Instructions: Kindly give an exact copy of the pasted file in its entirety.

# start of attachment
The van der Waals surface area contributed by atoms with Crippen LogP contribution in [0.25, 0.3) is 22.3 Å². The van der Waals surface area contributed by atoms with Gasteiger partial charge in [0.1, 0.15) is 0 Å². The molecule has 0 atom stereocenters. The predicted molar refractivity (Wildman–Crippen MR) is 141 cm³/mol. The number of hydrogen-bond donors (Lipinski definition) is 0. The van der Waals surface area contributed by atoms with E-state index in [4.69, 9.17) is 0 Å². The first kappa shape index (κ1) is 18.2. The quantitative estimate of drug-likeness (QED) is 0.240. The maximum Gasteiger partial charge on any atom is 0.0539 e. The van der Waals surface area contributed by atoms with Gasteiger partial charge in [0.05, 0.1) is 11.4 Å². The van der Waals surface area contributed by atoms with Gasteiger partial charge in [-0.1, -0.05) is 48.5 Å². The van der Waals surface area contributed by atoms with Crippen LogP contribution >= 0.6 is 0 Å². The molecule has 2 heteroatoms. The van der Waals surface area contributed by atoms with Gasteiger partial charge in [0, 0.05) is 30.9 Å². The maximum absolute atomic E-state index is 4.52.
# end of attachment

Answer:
The van der Waals surface area contributed by atoms with Crippen LogP contribution in [0.25, 0.3) is 22.3 Å². The van der Waals surface area contributed by atoms with Gasteiger partial charge in [0.1, 0.15) is 0 Å². The molecule has 0 atom stereocenters. The predicted molar refractivity (Wildman–Crippen MR) is 141 cm³/mol. The number of hydrogen-bond donors (Lipinski definition) is 0. The van der Waals surface area contributed by atoms with E-state index in [4.69, 9.17) is 0 Å². The first kappa shape index (κ1) is 18.2. The quantitative estimate of drug-likeness (QED) is 0.240. The maximum Gasteiger partial charge on any atom is 0.0539 e. The van der Waals surface area contributed by atoms with Gasteiger partial charge in [0.05, 0.1) is 11.4 Å². The van der Waals surface area contributed by atoms with Gasteiger partial charge in [-0.1, -0.05) is 48.5 Å². The van der Waals surface area contributed by atoms with Crippen LogP contribution >= 0.6 is 0 Å². The molecule has 2 heteroatoms. The van der Waals surface area contributed by atoms with Gasteiger partial charge in [0, 0.05) is 30.9 Å². The maximum absolute atomic E-state index is 4.52.